To begin with, an article by Dr. Brown claimed that there was no renal artery remaining on the Lusk kidney because it had been trimmed by whoever sent it. Another article, by Dr. Sedgwick Saunders in the Evening News, claimed that Catherine Eddowes’s right kidney was perfectly healthy. However, we may turn to Dr. Brown for vindication of at least one of Smith’s points. Brown’s inquest deposition clearly stated that the kidney remaining in Catherine Eddowes’s body was "pale, bloodless with slight congestion of the base of the pyramids." Those symptoms are indications of Bright’s disease.
What can be stated as fact after all this time? It appears that the medical opinion confirmed that the kidney was a left human kidney that bore signs of Bright’s disease and had been preserved in spirits, not formalin. It had therefore not been taken from a dissecting room and hence is unlikely to have been a medical prank. It is also a fact, according to Dr. Brown, that Catherine Eddowes’s remaining kidney bore signs of Bright’s disease. I do not think we can rely on Major Smith’s comments on the renal artery because Dr. Brown clearly stated that the organ had been trimmed.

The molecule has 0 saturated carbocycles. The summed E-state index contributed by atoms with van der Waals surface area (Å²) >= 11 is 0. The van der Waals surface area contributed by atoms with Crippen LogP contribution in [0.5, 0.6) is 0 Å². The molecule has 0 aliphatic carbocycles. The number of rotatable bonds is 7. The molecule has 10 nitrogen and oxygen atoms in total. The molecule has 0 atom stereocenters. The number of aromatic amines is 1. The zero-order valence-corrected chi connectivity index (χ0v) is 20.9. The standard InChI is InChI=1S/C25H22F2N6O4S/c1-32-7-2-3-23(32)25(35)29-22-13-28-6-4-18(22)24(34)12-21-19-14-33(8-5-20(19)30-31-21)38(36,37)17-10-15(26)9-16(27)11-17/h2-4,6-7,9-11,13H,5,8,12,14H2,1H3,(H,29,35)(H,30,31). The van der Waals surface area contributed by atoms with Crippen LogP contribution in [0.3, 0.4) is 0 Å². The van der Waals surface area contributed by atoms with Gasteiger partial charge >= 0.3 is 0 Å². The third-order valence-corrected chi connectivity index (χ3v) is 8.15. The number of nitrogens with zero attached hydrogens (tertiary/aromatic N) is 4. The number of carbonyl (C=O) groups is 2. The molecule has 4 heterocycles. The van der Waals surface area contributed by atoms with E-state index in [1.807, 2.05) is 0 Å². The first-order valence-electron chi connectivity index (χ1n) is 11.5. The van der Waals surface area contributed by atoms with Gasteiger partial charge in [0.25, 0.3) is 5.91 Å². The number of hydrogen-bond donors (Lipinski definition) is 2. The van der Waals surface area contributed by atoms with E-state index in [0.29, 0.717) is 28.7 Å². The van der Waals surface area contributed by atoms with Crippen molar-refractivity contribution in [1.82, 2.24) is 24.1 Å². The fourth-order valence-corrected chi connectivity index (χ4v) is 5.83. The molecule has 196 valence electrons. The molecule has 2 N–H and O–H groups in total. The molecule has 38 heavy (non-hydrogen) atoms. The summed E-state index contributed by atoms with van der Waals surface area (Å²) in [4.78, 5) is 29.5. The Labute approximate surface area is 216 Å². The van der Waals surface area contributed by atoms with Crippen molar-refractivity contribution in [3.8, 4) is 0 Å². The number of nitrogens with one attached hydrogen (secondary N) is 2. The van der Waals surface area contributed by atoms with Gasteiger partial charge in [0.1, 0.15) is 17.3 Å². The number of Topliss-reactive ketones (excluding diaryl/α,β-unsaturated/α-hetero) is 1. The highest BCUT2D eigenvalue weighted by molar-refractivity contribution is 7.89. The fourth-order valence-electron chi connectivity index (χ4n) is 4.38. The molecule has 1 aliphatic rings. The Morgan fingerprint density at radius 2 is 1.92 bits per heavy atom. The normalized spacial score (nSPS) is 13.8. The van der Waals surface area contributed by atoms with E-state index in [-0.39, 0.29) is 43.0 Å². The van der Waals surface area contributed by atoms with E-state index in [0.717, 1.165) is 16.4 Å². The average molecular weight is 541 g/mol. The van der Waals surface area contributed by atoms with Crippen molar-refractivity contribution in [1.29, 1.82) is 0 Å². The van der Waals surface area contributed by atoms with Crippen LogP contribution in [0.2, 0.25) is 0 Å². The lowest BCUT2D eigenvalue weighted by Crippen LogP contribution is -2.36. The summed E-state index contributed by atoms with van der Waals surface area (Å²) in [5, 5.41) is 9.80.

In order for this package to have been a hoax, the prankster would have had to obtain a human kidney without recourse to a dissecting room. Furthermore, he would have to have found one with Bright’s disease. These factors, though unlikely, are of course possible, and a hoax cannot be discounted, but the balance of probabilities lead us to the conclusion that the kidney was in fact the one taken from Catherine Eddowes in Mitre Square, which meant that the person who sent it was her killer and the "From Hell" letter was genuine.